So why all these pets people ask?  Yes, it makes it next to impossible to go on vacation, because just thinking about arranging proper care for all the creatures can be mind-boggling.  Yes, we’ve probably spent an entire mortgage on their veterinary care, food, environments, and entertainment.  And yes, sometimes it’s a pain when we’re tired and have other things we’d rather do, yet we have to clean out the toad tank, or give Mango olive oil drops because he’s constipated, or remember to give Chica her thyroid medication and ear drops, or make sure the cats are offered the chance to go out in their “Catio” and watch the birds and squirrels in the back yard (they have a safe enclosed outdoor space so they do not get abducted or eaten by raccoons and coyotes).  

Pets can be time-consuming, expensive, and inconvenient, but that is the price of having them that people need to be prepared to pay.  Nothing is more tragic and agonizing than seeing sick animals that are being neglected, or animals who need, but are not receiving, medical attention, or animals that are beaten or abandoned.  No wonder that sometimes animals are far easier to love than people.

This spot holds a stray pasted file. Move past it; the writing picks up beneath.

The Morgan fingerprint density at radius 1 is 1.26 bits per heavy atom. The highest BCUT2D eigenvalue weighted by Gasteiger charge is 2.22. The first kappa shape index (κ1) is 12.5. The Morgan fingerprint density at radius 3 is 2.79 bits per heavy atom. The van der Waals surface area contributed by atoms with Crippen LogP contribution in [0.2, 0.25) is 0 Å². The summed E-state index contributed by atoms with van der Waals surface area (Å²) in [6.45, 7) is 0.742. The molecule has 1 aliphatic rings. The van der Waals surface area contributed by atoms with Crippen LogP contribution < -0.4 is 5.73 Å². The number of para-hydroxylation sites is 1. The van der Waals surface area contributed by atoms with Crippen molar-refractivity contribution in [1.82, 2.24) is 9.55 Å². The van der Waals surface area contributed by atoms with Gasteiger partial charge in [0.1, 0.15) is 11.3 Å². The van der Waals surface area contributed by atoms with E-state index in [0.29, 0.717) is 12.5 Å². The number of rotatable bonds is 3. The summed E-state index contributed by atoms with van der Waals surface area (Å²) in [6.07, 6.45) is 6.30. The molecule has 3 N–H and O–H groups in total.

I strive to be a good citizen of the world, but find it hard to approach the level of my role models.  I’ll paraphrase two of my favorite quotes: 1) we are judged not just by what we do, but by what we do not do (Moliere), and 2) evil can only exist in places where good people do nothing (Gandhi).  I fall short of living this advice every day, but I do my best to work toward it in incremental steps.  

Animals in the world should expect nothing less from us than our good will, respect, concern, support, and unconditional love, particularly since they have no voice with which to demand it as our responsibility.